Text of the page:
I live in India where there are significant numbers of local dogs in need of adoption into loving homes. However many of the people looking to get a dog are instead more focused on purchasing Labradors, Golden retrievers and German shepherds.

Are there any strategies I can employ to encourage people to consider adopting a local dog instead?

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    What is the difference? Is it called "buying" if it's a popular breed and "adopting" if it's less popular? Or is it the age? Or where they come from? Commented Jan 5, 2018 at 16:30
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    @Fabian Buying is by giving money to breeders who force mothers to breed in puppy mills. Adopting is adopting stray dogs who live in the street. Commented Jan 5, 2018 at 17:43
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    Our dog used to belong to someone else and we ended up becoming his humans by accident. Not all adoptions are street dogs...
    – Journeyman Geek
    Commented Jan 6, 2018 at 2:24
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    Hence marketing - our local street dogs had the same issues . Their snob appeal was improved by expatriates adopting them, and that used in marketing and said rebranding
    – Journeyman Geek
    Commented Jan 6, 2018 at 10:55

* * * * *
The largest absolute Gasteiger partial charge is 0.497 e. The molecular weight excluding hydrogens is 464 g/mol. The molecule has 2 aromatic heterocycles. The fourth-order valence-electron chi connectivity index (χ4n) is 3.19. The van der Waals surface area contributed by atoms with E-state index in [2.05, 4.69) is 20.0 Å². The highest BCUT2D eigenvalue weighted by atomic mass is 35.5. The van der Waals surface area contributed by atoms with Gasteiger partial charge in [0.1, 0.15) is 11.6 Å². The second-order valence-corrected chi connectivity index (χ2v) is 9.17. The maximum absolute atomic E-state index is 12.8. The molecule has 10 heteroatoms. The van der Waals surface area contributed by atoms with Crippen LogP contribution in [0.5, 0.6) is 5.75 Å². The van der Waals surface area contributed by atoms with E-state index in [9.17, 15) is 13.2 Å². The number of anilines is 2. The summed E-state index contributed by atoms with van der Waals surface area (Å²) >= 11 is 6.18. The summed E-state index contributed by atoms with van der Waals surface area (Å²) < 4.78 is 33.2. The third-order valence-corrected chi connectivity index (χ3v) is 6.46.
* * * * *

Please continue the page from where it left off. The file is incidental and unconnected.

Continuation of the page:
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    "Buying" a dog does not always mean that it is coming from a "puppy mill", puppy mills are bad no argument there - but there is such a thing as a responsible breeder. Commented Jan 9, 2018 at 16:13

3 Answers 3


Buying dogs is a "new" thing in India - most of my grandmother's dogs in the past have been street dogs. They've all been awesome in their own way.

In the modern context - Its all about networking, and marketing. In singapore, we have a handful of organisations - like ASD and SOSD, who run programs to help "Singapore Specials" on the street, help do trap/neuter/release programs for humane population control (so fewer stray puppies), and generally create a framework for the things you need to get people to adopt dogs.

You noticed I used the term "Singapore Special" - its not a street dog. Its a uniquely local canine - and quite often expatriates adopted them. In singapore, there's other reasons, but its a selling point for more bougious folks. "Look, even the foreigners are adopting local dogs".

And of course, the power of social networking to get folks and dogs together. I believe SOSD runs training classes. They get people to foster dogs, and find homes for them were possible. They tell stories and use ..